1. Vanessa Smith says: Reply

      That’s the part of freelance I think would be too hard to cope with – being the main (well, solo) income earner, I just don’t want that level of stress where things change and contracts go away.

  6. I’m the same as Sarah above. I think a mix of secure work plus freelance work is a great mix. I hope you find what you’re looking for and get that balance you crave.

    1. Vanessa Smith says: Reply

      I am sure I’ll get there eventually. There will be some great opportunities in the next few years with major changes in my day job area and I’m hanging out for them as they are my biggest chance of greatly reducing my commute!

  7. I think a part-time permanent position with time for your freelance work sounds like a good mix – I hope you are able to work towards this and find the balance you are seeking. I totally understand the work-life balance struggle, which is different for every person. For me, it came to a head when I moved from a part-time job into a full time job. Initially it all went well and with two kids at the time – one at school and one just about to start – I thought it was perfect timing and a good career move for me. I was wrong, but I’m a true believer that all things happen for a reason and it led me to make one of my best decisions, which was to leave behind my career to spend more time with my family. Good luck with your finding your own right balance. #teanIBOT

    1. Vanessa Smith says: Reply

      I think eventually I’ll find the right combination of jobs – I think I just need to wait for the right one to appear! It seems like it’d be so hard to work full time with school aged kids. I don’t know how people juggle that one.

  8. I’m currently working three days a week but expect I will have to go to 5 days a week after I’m made redundant from my current job. I’m thinking of moving away from my area of expertise to a more generic role but will see what comes up next year and then decide.

    Ingrid
    http://www.fabulousandfunlife.blogspot.com.au

    1. Vanessa Smith says: Reply

      It is hard to decide. I’m glad I have more security than I’ve ever had but those lingering missing using my skills feeling are only going to grow!

  9. I would love to find work I was more passionate about / enjoyed. Writing for a living would be great – for example – but I tried the freelance thing on that front and it didn’t work out for me.

    As you know I struggle with the free time / creativity / enjoyment of work thing vs the need to earn money and pay bills.

    I’ve just applied for a full time job – but it’s only a year. In reality the money is only one reason I’ve applied… the other is that I can’t help but think it would be mentally healthy for me to move into something more challenging and interesting as I’m struggling with my current gig. #teamlovinlife

    1. Vanessa Smith says: Reply

      I think it is really hard to step back from a career job into something more generic – even if all the other aspects of it are good, there’s the missing being a decision maker or having knowledge respected….for me those things are growing right now but I think I have a few more years before they become unbearable, which is why I’m hoping to work towards finding a balance now, before it gets to that stage. I’m honestly not sure right now if it is possible though.

  10. I’ve tried all of the above. I’m the closest I have been to balance now, but am struggling financially re selling my books. I’m contemplating doing some more freelance writing, but that takes away time from writing & marketing. I’m not sure there is such a thing as perfection, there is just ok. I blogged something similar yesterday on my author page – reasons to love your day job. Of course it should have been titled reasons to tolerate your day job.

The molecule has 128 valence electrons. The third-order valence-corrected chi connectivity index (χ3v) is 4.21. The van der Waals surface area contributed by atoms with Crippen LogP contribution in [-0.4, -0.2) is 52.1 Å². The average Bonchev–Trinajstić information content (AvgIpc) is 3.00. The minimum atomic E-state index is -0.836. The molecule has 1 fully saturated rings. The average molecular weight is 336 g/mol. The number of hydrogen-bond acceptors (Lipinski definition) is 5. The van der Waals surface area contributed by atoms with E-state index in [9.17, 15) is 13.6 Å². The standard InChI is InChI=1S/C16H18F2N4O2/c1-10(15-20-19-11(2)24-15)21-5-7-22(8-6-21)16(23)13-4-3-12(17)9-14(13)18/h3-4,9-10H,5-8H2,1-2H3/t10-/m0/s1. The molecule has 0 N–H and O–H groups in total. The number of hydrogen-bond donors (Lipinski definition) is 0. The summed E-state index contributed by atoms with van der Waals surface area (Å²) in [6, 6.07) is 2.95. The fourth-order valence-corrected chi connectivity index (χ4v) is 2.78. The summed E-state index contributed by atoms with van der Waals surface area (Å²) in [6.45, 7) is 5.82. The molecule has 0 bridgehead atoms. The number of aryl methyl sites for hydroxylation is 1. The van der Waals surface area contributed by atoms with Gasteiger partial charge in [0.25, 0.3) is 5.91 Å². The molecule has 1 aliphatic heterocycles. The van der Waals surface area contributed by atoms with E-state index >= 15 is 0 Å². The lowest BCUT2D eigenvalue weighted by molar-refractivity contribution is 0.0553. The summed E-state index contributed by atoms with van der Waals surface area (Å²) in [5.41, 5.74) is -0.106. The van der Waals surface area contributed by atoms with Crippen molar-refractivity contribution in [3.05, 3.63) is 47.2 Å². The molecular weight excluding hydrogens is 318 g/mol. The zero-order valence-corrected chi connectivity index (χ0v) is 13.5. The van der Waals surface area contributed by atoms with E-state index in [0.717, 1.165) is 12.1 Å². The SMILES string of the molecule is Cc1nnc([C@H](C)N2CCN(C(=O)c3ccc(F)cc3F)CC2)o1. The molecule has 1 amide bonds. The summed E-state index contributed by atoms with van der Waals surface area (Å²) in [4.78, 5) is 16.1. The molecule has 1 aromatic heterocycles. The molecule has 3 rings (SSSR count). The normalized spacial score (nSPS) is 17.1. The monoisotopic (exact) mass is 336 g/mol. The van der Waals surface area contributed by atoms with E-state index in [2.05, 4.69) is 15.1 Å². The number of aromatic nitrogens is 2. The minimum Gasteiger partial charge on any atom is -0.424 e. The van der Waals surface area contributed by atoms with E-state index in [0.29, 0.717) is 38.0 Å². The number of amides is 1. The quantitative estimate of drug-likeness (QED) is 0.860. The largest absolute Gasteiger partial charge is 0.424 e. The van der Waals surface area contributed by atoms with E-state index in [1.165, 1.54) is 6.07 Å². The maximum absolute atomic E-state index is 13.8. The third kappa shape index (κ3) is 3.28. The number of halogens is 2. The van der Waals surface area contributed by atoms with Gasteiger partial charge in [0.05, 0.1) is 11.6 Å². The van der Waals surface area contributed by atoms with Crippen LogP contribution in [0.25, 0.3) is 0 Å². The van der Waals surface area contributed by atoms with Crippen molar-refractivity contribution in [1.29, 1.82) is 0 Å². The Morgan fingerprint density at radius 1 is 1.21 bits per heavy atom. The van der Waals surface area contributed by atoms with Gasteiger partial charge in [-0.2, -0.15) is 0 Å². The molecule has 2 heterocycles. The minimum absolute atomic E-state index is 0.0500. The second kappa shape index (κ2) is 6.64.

1. Vanessa Smith says: Reply

      I think this is something we really all do struggle with, but don’t talk about much. And of course everyone has their different levels of comfort talking about what works for them (especially financially) so I don’t mean to be judgey in that way – I just think if we all got ideas from each other about when certain mixes work and when they stop working, we’d all get more ideas and feel a bit less alone! Heading over to read your post now 🙂

  11. I feel like a real cop out / opt out – not sure what to call it? I walked away from my corporate life years ago and am not really doing any paid work at the moment. My blog is like my job but I don’t get paid to do it (well very very rarely) so in reality I should do something where I earn at least a little!! I have many ideas of what I’d like to do from home (I mean I have many talents and worked in the corporate world for over 30 years!) but I fill my time up with all that I do now and I lack clarity over which direction I should go in. Also too much time alone I think! I probably need someone to fire me up and inspire me. #TeamLovinLife

    1. When you’ve had a good and wide career, it’s so hard to choose what you could freelance in. All of my jobs have been in offices (either the admin jobs or specialist roles) so I’m sure I could get VA work if I wanted (and I have done bits of it in the past). But I was thinking about what I would WANT to sit down and do after a day of work – that was the key question for me.

  12. I’ve changed jobs and career paths several times and have gradually dropped down to three days a week. I found two wasn’t quite enough and four was too many. I love the balance between working and doing stuff for me. It makes it a lot easier to suck up a 9-5 job when you don’t do it full-time! I hope you find your perfect balance too.

  13. I’ve had several career changes and it is a struggle stuck in a job where all you do is daydream about what you could be doing. How frustrating for you now but it will more than likely work itself out for you.

  14. Did someone say podcast?!?! Can’t wait!
    #teamlovinlife